In a preferred embodiment, the moisture content of the pellet or briquette is less than 5% and contains at least 8%, preferably 10% to 15%, of a material that is soluble in water at 23 degrees Celsius, but not soluble in water at 23 degrees Celsius, but 10 % Of sodium hydroxide solution contains at least 12%, preferably 15% to 30%. Thus, the ratio of substances soluble only in water to substances soluble only in water is 1.0 or more, preferably between 1.3 and 1.7, the sum of both substances being the total dry matter content of the pellet or briquette. 20% or more, preferably at least 25%. Furthermore, less than 1% of the materials, such as furfural, that have an unpleasant odor and volatilize between 120 and 170 degrees Celsius, contained in pellets or briquettes that meet these specifications.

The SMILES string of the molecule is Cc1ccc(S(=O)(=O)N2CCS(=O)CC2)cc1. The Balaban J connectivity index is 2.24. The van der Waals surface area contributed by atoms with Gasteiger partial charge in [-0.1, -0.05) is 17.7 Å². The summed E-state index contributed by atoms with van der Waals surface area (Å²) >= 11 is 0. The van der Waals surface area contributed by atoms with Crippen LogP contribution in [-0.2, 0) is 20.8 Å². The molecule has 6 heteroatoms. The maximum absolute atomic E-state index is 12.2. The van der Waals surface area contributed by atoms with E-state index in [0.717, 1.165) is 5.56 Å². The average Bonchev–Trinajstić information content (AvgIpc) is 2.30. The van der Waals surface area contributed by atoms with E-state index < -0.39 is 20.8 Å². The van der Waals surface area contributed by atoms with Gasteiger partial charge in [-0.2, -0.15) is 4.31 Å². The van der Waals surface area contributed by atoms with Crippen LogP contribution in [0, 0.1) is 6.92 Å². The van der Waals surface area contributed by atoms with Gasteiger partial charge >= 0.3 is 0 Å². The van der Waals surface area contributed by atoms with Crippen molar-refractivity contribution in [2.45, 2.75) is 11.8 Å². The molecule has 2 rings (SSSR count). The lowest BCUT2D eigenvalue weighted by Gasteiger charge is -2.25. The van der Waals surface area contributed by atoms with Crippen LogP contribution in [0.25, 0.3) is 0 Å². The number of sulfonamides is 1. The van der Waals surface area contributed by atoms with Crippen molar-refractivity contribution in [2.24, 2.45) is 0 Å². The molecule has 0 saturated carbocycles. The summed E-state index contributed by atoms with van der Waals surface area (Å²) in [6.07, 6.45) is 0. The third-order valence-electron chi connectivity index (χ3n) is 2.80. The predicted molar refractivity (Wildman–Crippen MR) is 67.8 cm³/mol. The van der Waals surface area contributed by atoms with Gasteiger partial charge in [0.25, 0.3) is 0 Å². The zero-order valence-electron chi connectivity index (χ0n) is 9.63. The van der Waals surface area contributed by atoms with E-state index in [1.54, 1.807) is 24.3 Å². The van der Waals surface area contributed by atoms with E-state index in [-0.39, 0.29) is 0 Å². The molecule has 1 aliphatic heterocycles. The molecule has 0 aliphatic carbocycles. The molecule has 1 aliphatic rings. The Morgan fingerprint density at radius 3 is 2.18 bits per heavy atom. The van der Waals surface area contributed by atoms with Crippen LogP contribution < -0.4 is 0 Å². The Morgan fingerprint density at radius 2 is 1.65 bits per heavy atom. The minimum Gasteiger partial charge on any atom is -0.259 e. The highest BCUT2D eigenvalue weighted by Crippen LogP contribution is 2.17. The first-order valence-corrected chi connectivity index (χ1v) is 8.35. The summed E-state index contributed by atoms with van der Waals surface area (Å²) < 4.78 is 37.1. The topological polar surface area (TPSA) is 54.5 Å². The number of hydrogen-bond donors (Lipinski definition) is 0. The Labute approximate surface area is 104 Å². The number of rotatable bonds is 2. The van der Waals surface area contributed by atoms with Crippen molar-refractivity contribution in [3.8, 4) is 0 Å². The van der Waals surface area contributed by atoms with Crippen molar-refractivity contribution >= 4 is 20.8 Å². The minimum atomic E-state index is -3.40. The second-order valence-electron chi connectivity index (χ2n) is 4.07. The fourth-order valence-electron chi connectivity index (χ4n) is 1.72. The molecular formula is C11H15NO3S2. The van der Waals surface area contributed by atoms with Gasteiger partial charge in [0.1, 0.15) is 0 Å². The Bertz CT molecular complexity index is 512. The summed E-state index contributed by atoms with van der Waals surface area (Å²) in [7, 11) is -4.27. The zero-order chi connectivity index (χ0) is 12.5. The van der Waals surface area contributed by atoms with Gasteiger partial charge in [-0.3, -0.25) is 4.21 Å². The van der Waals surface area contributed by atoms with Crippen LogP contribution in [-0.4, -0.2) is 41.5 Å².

“Black” pellets made in accordance with the present invention have many advantages over similar pellets made in a mill. Moisture content is low due to long-term outdoor storage capacity, runoff during outdoor storage is greatly reduced, bulk density and durability are quite high, and odorless, etc. It is.

  Finely processed raw biomass such as sawdust may be included in the steam-treated material produced by the method of the present invention, which can also produce pellets with strength and moisture resistance. This minimizes the energy required to produce pellet weight units.

Table 1 shows the properties of the fuel pellets produced by the method described herein. A piece of oak wood is dried to a moisture content of 15%, put into a 250 torr vacuum for 2 minutes in a preheated reactor, then injected with 210 degree dry steam and the whole is held at that temperature for 6 minutes. Then, it is steamed to be taken out, dried to a moisture content of 9%, and converted into pellets having a diameter of 6 mm with a mill die. The die has a compressed portion length of eight.